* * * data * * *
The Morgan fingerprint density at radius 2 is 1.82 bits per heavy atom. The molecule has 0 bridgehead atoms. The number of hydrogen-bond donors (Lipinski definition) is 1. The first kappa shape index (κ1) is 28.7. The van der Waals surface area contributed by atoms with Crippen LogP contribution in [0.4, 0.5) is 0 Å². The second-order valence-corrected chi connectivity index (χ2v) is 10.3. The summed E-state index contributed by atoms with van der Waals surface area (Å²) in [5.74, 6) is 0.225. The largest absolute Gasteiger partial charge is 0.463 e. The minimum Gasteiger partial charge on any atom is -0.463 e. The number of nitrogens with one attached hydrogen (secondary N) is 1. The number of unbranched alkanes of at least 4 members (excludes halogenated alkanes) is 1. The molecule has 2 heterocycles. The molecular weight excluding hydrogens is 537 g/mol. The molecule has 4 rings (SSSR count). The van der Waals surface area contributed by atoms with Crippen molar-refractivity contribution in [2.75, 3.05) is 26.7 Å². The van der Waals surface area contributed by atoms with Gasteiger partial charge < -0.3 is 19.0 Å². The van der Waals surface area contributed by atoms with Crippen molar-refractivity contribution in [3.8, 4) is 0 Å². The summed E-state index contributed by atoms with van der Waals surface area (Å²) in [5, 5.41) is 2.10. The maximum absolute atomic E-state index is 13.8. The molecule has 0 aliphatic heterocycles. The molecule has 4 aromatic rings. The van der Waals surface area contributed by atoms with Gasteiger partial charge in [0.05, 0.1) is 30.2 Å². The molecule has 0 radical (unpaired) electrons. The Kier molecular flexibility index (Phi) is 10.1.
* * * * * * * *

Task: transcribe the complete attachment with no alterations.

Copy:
The Morgan fingerprint density at radius 2 is 1.82 bits per heavy atom. The molecule has 0 bridgehead atoms. The number of hydrogen-bond donors (Lipinski definition) is 1. The first kappa shape index (κ1) is 28.7. The van der Waals surface area contributed by atoms with Crippen LogP contribution in [0.4, 0.5) is 0 Å². The second-order valence-corrected chi connectivity index (χ2v) is 10.3. The summed E-state index contributed by atoms with van der Waals surface area (Å²) in [5.74, 6) is 0.225. The largest absolute Gasteiger partial charge is 0.463 e. The minimum Gasteiger partial charge on any atom is -0.463 e. The number of nitrogens with one attached hydrogen (secondary N) is 1. The number of unbranched alkanes of at least 4 members (excludes halogenated alkanes) is 1. The molecule has 2 heterocycles. The molecular weight excluding hydrogens is 537 g/mol. The molecule has 4 rings (SSSR count). The van der Waals surface area contributed by atoms with Crippen molar-refractivity contribution in [2.75, 3.05) is 26.7 Å². The van der Waals surface area contributed by atoms with Gasteiger partial charge < -0.3 is 19.0 Å². The van der Waals surface area contributed by atoms with Crippen molar-refractivity contribution in [3.8, 4) is 0 Å². The summed E-state index contributed by atoms with van der Waals surface area (Å²) in [5, 5.41) is 2.10. The maximum absolute atomic E-state index is 13.8. The molecule has 0 aliphatic heterocycles. The molecule has 4 aromatic rings. The van der Waals surface area contributed by atoms with Gasteiger partial charge in [0.05, 0.1) is 30.2 Å². The molecule has 0 radical (unpaired) electrons. The Kier molecular flexibility index (Phi) is 10.1.